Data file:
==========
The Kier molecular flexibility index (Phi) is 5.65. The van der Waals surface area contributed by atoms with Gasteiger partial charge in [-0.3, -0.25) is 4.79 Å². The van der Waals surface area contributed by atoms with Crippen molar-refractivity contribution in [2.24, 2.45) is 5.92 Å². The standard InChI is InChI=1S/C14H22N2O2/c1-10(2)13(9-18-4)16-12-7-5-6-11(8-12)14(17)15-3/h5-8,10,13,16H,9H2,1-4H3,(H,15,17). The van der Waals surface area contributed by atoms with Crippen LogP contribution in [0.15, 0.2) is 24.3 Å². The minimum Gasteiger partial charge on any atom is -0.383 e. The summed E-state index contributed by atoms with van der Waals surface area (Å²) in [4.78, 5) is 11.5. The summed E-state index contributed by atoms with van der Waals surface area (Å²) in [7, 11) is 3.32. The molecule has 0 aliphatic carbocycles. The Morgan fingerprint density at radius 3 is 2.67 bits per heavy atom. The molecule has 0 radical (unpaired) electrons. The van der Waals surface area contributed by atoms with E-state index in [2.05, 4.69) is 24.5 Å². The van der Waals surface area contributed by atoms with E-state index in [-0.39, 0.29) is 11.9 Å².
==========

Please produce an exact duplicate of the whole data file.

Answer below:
The Kier molecular flexibility index (Phi) is 5.65. The van der Waals surface area contributed by atoms with Gasteiger partial charge in [-0.3, -0.25) is 4.79 Å². The van der Waals surface area contributed by atoms with Crippen molar-refractivity contribution in [2.24, 2.45) is 5.92 Å². The standard InChI is InChI=1S/C14H22N2O2/c1-10(2)13(9-18-4)16-12-7-5-6-11(8-12)14(17)15-3/h5-8,10,13,16H,9H2,1-4H3,(H,15,17). The van der Waals surface area contributed by atoms with Crippen LogP contribution in [0.15, 0.2) is 24.3 Å². The minimum Gasteiger partial charge on any atom is -0.383 e. The summed E-state index contributed by atoms with van der Waals surface area (Å²) in [4.78, 5) is 11.5. The summed E-state index contributed by atoms with van der Waals surface area (Å²) in [7, 11) is 3.32. The molecule has 0 aliphatic carbocycles. The Morgan fingerprint density at radius 3 is 2.67 bits per heavy atom. The molecule has 0 radical (unpaired) electrons. The van der Waals surface area contributed by atoms with E-state index in [2.05, 4.69) is 24.5 Å². The van der Waals surface area contributed by atoms with E-state index in [-0.39, 0.29) is 11.9 Å².